When the Sun Won’t Come out Tomorrow

   It’s been described as that dark cloud that hovers unrelenting. It isolates as we look into the window of  others’  “happy lives”. It warps our perspective of what is really going on around us.  It makes us miserable as we try to get away from ourselves. Worst of all, it makes God seem a million miles away. This is depression and it as legitimate as any other physical illness that can be “seen”.

  Major Depression has been a personal struggle of mine for 25 years. I am just now on a path of healing and stability.  In my case, I have been diagnosed with Bipolar 2 which is predominantly expressed through major depression and severe anxiety. Though on medication, I still have to fight this several times through the course of the month or year, depending on how I am cycling.

   I remember the first time I was prescribed an antidepressant by a primary doctor after a major break down in college. For me, a breakdown was when I couldn’t physically keep going and mentally felt that I needed to drop out. I was given no knowledge on depression except to take the pills given to me. I  cried my eyes out as I felt that I had become one of “those” people -weak, faithless, and undisciplined. I hated myself for it. Depression is a dark continual sadness that blocks out all enjoyment and hope that the sun will come out from the dark ominous place it hides. You may feel despair or at times, nothing at all.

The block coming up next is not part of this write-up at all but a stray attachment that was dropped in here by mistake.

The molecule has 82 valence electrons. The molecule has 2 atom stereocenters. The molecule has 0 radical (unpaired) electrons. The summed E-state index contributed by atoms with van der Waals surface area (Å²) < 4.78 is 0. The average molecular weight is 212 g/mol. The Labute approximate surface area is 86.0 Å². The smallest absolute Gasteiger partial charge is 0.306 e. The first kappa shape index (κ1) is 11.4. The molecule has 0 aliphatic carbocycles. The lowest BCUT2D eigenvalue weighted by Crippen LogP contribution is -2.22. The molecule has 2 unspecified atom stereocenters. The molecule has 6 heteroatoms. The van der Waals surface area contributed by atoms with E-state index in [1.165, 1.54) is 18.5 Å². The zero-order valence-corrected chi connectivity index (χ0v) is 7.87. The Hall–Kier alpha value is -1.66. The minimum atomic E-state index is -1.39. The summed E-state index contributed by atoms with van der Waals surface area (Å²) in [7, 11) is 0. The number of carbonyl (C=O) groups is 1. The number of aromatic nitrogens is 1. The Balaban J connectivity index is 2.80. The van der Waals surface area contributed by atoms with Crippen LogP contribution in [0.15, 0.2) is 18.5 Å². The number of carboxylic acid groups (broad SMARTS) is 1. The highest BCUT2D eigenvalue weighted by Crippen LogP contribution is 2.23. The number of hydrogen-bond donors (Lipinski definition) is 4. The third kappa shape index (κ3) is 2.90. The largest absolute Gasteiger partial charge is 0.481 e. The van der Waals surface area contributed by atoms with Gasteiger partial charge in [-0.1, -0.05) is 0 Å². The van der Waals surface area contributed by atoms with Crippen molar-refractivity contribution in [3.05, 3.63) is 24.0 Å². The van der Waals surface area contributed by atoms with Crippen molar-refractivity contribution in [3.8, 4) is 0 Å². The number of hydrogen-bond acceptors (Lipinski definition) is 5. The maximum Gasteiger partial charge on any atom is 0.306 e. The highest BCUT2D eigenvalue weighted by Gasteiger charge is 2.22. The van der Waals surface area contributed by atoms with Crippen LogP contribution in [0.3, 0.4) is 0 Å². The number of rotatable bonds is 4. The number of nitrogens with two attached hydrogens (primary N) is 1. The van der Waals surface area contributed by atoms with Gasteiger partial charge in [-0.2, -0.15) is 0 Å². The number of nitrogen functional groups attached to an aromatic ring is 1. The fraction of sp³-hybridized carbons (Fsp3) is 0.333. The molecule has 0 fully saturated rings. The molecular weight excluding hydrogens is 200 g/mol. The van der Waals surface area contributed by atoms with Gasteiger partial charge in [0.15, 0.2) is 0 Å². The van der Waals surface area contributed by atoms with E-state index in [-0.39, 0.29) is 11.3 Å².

I wish I had someone who had walked the road before me hold my hand and say “It’s O.K., it’s going to be okay ”  I soon learned that several people in my extended family took antidepressants too -Aunts, cousins, and my father all needed some kind of medication. There was a genetic link to mental illness. This was just a “little” life altering detail left “hush hush” in my family.

   I take medication twice a day. It’s what I have to do in order to remain stable and functioning.  I have learned to accept it as my life line and not berate myself as having some kind of weakness. It is so easy to dismiss an illness that doesn’t show physiological symptoms that are medically measurable. All the years I had prayed for healing, all the self-help books I read, all the journal therapy I poured myself into -this is where God led me. And it’s “OK”, it’s going to be “okay.”